The increased activity within the industry can be attributed to the residential, commercial and educational sectors. Since 2012, construction has seen a steady increase in new starts, led mostly by residential building. As 2014 saw a five percent increase in construction starts over 2013, experts agree the increases are the result of diversification within the sector and both builders and lenders feeling as though the sector is less vulnerable to outside forces having negative economic impacts.
As is often the case in the construction industry, residential construction leads the way in new starts. However, in 2015 it is expected that multi-family housing will outpace single-family housing in new starts. Experts attribute this to the millennial generation starting to look at having a place of their own, which is helping to drive continued demand for apartment buildings.
Commercial construction, which is usually driven by new retail construction, is instead being led now by demand for office buildings. Now considered to be the driving force in commercial construction, office building construction is expected to increase by nearly 20 percent in 2015. Industries with the highest demand for new office space include healthcare, telecommunications, financial services and government services.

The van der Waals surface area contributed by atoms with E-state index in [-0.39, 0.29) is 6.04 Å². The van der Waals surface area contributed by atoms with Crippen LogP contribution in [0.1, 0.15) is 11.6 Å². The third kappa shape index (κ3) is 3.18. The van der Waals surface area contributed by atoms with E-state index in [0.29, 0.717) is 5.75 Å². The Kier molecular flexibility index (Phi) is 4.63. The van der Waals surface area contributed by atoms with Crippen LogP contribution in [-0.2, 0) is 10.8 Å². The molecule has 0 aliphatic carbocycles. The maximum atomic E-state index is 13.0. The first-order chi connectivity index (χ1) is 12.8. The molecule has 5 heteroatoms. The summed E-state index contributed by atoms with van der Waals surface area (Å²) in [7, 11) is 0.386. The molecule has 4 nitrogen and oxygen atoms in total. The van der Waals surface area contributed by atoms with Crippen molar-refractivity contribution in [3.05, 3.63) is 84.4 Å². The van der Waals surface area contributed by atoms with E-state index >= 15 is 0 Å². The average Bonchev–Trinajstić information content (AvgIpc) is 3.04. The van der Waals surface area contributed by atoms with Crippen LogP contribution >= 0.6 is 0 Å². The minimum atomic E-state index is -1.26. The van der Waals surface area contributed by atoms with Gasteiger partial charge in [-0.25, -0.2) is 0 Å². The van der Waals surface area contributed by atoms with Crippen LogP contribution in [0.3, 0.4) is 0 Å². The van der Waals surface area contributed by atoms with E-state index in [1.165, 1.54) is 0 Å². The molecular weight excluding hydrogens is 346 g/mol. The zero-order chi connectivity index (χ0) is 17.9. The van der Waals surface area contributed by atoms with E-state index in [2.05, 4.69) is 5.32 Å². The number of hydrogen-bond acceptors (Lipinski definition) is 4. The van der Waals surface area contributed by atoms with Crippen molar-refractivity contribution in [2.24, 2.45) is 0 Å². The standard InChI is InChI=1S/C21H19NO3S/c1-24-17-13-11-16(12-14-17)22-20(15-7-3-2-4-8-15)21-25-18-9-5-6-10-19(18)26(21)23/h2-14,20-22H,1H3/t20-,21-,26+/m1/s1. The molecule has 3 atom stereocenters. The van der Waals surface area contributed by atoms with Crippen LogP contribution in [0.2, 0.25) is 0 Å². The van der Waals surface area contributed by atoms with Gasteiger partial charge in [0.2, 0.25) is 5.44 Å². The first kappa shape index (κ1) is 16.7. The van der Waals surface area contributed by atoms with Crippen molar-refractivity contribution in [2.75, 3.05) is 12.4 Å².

New construction starts in the educational sector are also increasing. Many localities have passed new school construction bonds, enabling them to have the money needed to begin projects that have been on hold for many years. Along with these projects, many public works projects are also expected to be started in 2015. Dodge estimates these projects will increase by up to five percent over 2014, allowing localities to complete work on government buildings, streets and other items that have had to wait longer than expected.
The steel industry will benefit greatly from the increase in construction, thanks in large part to increases in manufacturing construction and highway and bridge construction. Manufacturing starts are expected to increase by 57 percent, with the oil and gas industries at the forefront. With almost $119 billion in starts expected, bridge projects will get started thanks to an increase in public-private partnerships and numerous financing options that have become available.
As the demand continues in multiple areas of construction, more and more jobs are expected to be added, resulting in help for many other areas of the economy. After several years of hard times, the construction industry is looking at the year ahead with more optimism than ever before, confident that the path ahead is full of promise.